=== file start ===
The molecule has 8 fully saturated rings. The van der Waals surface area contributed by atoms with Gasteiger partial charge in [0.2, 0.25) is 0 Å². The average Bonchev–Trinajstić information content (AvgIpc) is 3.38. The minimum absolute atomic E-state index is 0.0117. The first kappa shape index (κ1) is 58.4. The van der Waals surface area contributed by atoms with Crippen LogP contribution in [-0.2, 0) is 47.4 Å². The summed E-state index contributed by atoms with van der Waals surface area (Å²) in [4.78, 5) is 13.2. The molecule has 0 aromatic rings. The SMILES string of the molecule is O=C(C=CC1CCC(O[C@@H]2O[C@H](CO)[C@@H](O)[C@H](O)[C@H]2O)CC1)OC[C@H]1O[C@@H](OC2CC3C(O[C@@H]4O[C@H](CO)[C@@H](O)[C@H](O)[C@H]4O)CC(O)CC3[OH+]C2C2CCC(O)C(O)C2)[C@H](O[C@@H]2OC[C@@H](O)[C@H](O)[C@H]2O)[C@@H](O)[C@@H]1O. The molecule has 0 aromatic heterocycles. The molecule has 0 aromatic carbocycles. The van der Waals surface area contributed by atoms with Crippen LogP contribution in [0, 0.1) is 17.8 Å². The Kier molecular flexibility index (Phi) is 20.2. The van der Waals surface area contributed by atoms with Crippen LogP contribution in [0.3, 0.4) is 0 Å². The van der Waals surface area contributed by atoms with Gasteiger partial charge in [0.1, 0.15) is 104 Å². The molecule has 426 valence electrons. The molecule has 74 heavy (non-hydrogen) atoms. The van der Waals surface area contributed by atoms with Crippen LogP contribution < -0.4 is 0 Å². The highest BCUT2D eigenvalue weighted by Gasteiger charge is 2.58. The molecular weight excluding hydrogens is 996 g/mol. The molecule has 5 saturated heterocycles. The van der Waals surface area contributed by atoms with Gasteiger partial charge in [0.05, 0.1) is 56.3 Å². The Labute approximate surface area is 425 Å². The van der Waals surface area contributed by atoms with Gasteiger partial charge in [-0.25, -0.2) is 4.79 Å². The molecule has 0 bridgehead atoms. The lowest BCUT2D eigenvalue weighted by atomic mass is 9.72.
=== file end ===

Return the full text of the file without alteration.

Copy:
The molecule has 8 fully saturated rings. The van der Waals surface area contributed by atoms with Gasteiger partial charge in [0.2, 0.25) is 0 Å². The average Bonchev–Trinajstić information content (AvgIpc) is 3.38. The minimum absolute atomic E-state index is 0.0117. The first kappa shape index (κ1) is 58.4. The van der Waals surface area contributed by atoms with Crippen LogP contribution in [-0.2, 0) is 47.4 Å². The summed E-state index contributed by atoms with van der Waals surface area (Å²) in [4.78, 5) is 13.2. The molecule has 0 aromatic rings. The SMILES string of the molecule is O=C(C=CC1CCC(O[C@@H]2O[C@H](CO)[C@@H](O)[C@H](O)[C@H]2O)CC1)OC[C@H]1O[C@@H](OC2CC3C(O[C@@H]4O[C@H](CO)[C@@H](O)[C@H](O)[C@H]4O)CC(O)CC3[OH+]C2C2CCC(O)C(O)C2)[C@H](O[C@@H]2OC[C@@H](O)[C@H](O)[C@H]2O)[C@@H](O)[C@@H]1O. The molecule has 0 aromatic heterocycles. The molecule has 0 aromatic carbocycles. The van der Waals surface area contributed by atoms with Crippen LogP contribution in [0, 0.1) is 17.8 Å². The Kier molecular flexibility index (Phi) is 20.2. The van der Waals surface area contributed by atoms with Crippen LogP contribution in [0.3, 0.4) is 0 Å². The van der Waals surface area contributed by atoms with Gasteiger partial charge in [0.1, 0.15) is 104 Å². The molecule has 426 valence electrons. The molecule has 74 heavy (non-hydrogen) atoms. The van der Waals surface area contributed by atoms with Crippen LogP contribution < -0.4 is 0 Å². The highest BCUT2D eigenvalue weighted by Gasteiger charge is 2.58. The molecular weight excluding hydrogens is 996 g/mol. The molecule has 5 saturated heterocycles. The van der Waals surface area contributed by atoms with Gasteiger partial charge in [0.05, 0.1) is 56.3 Å². The Labute approximate surface area is 425 Å². The van der Waals surface area contributed by atoms with Gasteiger partial charge in [-0.25, -0.2) is 4.79 Å². The molecule has 0 bridgehead atoms. The lowest BCUT2D eigenvalue weighted by atomic mass is 9.72.